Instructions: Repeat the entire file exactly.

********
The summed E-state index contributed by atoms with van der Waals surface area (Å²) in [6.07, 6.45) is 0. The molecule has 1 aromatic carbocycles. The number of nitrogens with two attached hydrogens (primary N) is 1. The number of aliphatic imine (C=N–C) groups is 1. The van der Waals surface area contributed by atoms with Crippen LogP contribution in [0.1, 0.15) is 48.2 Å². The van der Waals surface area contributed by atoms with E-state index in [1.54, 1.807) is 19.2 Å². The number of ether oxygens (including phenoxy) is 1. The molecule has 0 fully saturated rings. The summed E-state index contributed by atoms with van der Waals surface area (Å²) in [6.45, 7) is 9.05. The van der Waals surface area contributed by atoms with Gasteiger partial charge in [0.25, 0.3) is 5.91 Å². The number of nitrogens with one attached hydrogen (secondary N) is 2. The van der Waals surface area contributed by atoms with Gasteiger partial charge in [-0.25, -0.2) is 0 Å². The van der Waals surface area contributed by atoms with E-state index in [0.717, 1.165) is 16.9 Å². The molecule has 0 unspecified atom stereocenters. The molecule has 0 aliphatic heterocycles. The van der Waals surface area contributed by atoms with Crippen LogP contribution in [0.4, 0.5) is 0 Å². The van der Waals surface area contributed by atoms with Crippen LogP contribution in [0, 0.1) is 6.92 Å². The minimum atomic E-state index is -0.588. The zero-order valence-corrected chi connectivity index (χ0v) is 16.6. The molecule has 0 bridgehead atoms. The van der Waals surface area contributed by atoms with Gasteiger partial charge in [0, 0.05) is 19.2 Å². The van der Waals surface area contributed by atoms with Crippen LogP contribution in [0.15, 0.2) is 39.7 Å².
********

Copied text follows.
The summed E-state index contributed by atoms with van der Waals surface area (Å²) in [6.07, 6.45) is 0. The molecule has 1 aromatic carbocycles. The number of nitrogens with two attached hydrogens (primary N) is 1. The number of aliphatic imine (C=N–C) groups is 1. The van der Waals surface area contributed by atoms with Crippen LogP contribution in [0.1, 0.15) is 48.2 Å². The van der Waals surface area contributed by atoms with E-state index in [1.54, 1.807) is 19.2 Å². The number of ether oxygens (including phenoxy) is 1. The molecule has 0 fully saturated rings. The summed E-state index contributed by atoms with van der Waals surface area (Å²) in [6.45, 7) is 9.05. The van der Waals surface area contributed by atoms with Gasteiger partial charge in [0.25, 0.3) is 5.91 Å². The number of nitrogens with one attached hydrogen (secondary N) is 2. The van der Waals surface area contributed by atoms with Gasteiger partial charge in [-0.25, -0.2) is 0 Å². The van der Waals surface area contributed by atoms with E-state index in [0.717, 1.165) is 16.9 Å². The molecule has 0 unspecified atom stereocenters. The molecule has 0 aliphatic heterocycles. The van der Waals surface area contributed by atoms with Crippen LogP contribution in [0.4, 0.5) is 0 Å². The van der Waals surface area contributed by atoms with Crippen LogP contribution in [0, 0.1) is 6.92 Å². The minimum atomic E-state index is -0.588. The zero-order valence-corrected chi connectivity index (χ0v) is 16.6. The molecule has 0 bridgehead atoms. The van der Waals surface area contributed by atoms with Gasteiger partial charge in [0, 0.05) is 19.2 Å². The van der Waals surface area contributed by atoms with Crippen LogP contribution in [0.15, 0.2) is 39.7 Å².